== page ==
More on FAQ #207

207. Why is the public so skeptical of impressive-looking photographs now when the manipulation of photographs is as old as photography itself?

Because it is so much easier now to doctor photographs without detection than it was in pre-digital times.

“Detectability” is the big difference between then and now, a distinction that is often overlooked when observing that “Doctoring is as old as photography itself.”

In the digital age it is ridiculously easy to undetectably doctor photographs and — just as importantly — the general public knows how easy it is.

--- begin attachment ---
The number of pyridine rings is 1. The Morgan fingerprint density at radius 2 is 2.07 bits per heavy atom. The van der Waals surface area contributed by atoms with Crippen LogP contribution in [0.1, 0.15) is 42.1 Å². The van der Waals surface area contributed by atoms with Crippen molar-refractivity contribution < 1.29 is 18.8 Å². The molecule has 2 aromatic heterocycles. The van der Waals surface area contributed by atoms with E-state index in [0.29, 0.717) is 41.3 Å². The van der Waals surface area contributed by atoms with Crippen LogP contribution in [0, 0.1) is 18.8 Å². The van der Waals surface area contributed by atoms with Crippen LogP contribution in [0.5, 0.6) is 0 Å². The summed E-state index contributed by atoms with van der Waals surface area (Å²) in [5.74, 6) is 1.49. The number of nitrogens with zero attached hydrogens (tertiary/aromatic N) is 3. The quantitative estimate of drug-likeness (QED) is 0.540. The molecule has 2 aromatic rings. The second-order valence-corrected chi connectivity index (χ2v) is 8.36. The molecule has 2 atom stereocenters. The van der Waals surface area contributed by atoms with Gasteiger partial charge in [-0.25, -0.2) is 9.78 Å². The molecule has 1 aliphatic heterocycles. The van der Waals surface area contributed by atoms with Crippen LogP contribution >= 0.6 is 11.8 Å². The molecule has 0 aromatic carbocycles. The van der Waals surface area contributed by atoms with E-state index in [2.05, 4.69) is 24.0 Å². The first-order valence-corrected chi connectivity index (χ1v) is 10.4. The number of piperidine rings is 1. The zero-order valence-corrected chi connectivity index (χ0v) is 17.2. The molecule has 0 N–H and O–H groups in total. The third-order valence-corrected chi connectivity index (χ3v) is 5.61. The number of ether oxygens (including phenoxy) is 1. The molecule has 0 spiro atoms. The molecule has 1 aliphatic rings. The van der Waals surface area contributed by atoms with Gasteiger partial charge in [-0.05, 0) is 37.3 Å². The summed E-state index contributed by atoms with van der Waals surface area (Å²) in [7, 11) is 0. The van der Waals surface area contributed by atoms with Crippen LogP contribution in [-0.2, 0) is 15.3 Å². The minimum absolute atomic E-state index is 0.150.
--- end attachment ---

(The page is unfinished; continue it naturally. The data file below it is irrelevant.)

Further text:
Back in the film era (the 19th and 20th centuries), it was generally very difficult, time-consuming, and technically demanding to doctor photographs without detection by the viewer.

For examples of how easy it is to spot doctoring in photographs from the pre-digital era, see the images from the exhibit and book Faking It: Manipulated Photography Before Photoshop.

Knowing that most doctoring could be detected by viewers on close examination, in the pre-digital era the public wasn’t nearly as skeptical about the photographs they encountered.

But in the 21st century, now that photographs can be radically altered without detection by viewers (no matter how carefully they look), the public has become understandably skeptical.

More on the difficulty of film-era manipulations

More on the ease of digital-era manipulations

More on why the 21st-century public is skeptical